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Senate Republicans push bill expediting Keystone XL Pipeline decision

Senate Minority Leader Mitch McConnell of Ky., center, gestures during a news conference on Capitol Hill in Washington, Wednesday, Nov. 30, 2011, to discuss the Keystone pipeline. AP Photo/Susan Walsh

Senate Republicans are pushing for an expedited decision on the Keystone XL Pipeline permit, proposing on Wednesday a bill that would require the secretary of state to grant a permit for the controversial project within 60 days - unless President Obama were to publicly determine that the pipeline is "not in the national interest" before then.

The Obama administration had been widely expected to approve the project by the end of the year, despite strong objections from political allies in the environmental advocacy world. But following widespread opposition from liberal activists, the White House decided earlier this month to postpone action on the matter for another year in order to explore a possible new route for the pipeline.

Some saw that decision as an opportunity for the president to quell concerns of the pipeline's opponents at least through his bid for re-election.

The GOP-sponsored "North American Security Act," however, aims to force the president's hand on the issue.

Sponsors of the bill argue that the TransCanada Corp. project, which would link the tar sands fields of northern Alberta to oil refineries on the Texas Gulf Coast, would create 20,000 jobs "directly," as well as "support hundreds of thousands of jobs in coming years," according to a summary of the legislation provided by Sen. Richard Lugar's office. The Indiana Republican is one of the bill's co-sponsors.

The senators also say the bill would encourage greater oil production in the U.S., and that "trade with Canada complements an 'all of the above' domestic energy strategy: more domestic oil, more alternative fuels, more auto innovation." Mr. Obama, in putting off a decision, is caving to "environmentalist pressure" and putting "electoral politics ahead of the national interest," the bill's GOP sponsors argue.

"With unemployment at 9 percent and millions of Americans looking for work, it's unacceptable that the President would put off a decision on construction of the Keystone XL pipeline until after next year's election. This project will create thousands of direct jobs and generate billions in investments right away, while making our country less dependent on energy from countries often hostile to the United States," said Senate Republican Leader Mitch McConnell in a written statement.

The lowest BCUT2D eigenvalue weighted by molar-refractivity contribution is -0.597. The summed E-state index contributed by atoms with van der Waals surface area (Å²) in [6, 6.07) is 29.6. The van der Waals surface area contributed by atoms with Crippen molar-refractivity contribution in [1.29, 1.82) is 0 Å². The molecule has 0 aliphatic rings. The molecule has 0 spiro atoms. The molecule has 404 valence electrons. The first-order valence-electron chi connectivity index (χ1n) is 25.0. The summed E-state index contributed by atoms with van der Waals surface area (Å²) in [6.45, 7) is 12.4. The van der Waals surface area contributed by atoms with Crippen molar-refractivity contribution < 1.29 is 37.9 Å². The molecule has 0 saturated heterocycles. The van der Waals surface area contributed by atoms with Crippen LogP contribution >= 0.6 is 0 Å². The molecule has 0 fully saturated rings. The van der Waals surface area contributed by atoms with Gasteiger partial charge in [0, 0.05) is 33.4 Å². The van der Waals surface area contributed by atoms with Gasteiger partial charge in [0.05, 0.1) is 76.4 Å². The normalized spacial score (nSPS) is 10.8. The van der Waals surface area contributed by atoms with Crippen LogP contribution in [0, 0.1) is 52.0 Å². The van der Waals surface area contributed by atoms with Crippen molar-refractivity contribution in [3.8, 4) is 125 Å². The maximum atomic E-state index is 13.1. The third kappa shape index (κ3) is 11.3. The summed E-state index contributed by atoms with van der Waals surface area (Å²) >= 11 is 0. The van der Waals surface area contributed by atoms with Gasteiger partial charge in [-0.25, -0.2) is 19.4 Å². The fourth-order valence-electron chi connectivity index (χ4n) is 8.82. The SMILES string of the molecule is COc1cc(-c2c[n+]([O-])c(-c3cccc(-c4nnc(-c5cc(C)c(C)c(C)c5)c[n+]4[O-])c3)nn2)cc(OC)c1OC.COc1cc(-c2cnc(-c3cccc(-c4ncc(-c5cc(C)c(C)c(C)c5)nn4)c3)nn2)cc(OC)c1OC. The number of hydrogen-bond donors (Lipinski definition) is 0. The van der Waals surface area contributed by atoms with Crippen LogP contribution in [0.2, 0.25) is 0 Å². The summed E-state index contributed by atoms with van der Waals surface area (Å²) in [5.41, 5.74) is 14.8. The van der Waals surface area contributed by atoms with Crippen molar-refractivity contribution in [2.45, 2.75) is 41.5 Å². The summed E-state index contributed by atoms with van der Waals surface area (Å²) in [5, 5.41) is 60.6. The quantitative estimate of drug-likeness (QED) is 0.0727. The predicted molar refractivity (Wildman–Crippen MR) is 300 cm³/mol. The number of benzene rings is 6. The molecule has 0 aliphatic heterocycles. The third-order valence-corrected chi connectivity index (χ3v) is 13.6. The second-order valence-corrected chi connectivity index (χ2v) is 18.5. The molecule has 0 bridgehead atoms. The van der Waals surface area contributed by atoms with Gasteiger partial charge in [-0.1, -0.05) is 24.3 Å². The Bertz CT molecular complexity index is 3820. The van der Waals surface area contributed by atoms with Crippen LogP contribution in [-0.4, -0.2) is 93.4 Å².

"There is absolutely no reason to delay a permit decision on the Keystone pipeline--and the jobs that come with it-- for another year in a blatant attempt to appease the President's political base. This is the definition of shovel-ready jobs," McConnell said.

Opponents of the pipeline warn about the hazardous effects on the environment and, potentially, the health and safety of the American people. A number of lawmakers in Nebraska, including the state's Republican governor, Dave Heineman, have particularly objected to the project because the pipeline would pass directly through a critical aquifer that provides a major portion of the state's drinking water.

Sen. Bernie Sanders, I-Vt., blasted Republicans on Wednesday for trying to "legislate a rubber-stamp approval" of the proposed pipeline - particularly in light of criticism that the initial review of the pipeline proposal was mismanaged by the State Department.

"At a time when the State Department Inspector General is conducting a special inquiry into possible conflicts of interest related to the State Department's handling of this project, it is completely inappropriate to try to short-circuit the thorough environmental review process federal law requires," Sanders said in a statement.

Anthony Swift, an attorney with the Natural Resources Defense Council, a New York based environmental advocacy organization, called the GOP bill "troubling" and expressed particular disappointment with Lugar, "who in the past has been a champion for farmers and rural communities."

"TransCanada has spent years trying to railroad the American people with a poorly considered route by bullying landowners with eminent domain, threatening States with lawsuits and providing government officials with misleading information about the feasibility of alternatives," Swift writes in a blog post. "President Obama's decision to consider a new route for the pipeline has given farmers and landowners a more level playing field when dealing with TransCanada. Forcing the President to approve a route, sight unseen, would pull the carpet out from under the feet of these landowners and the State of Nebraska."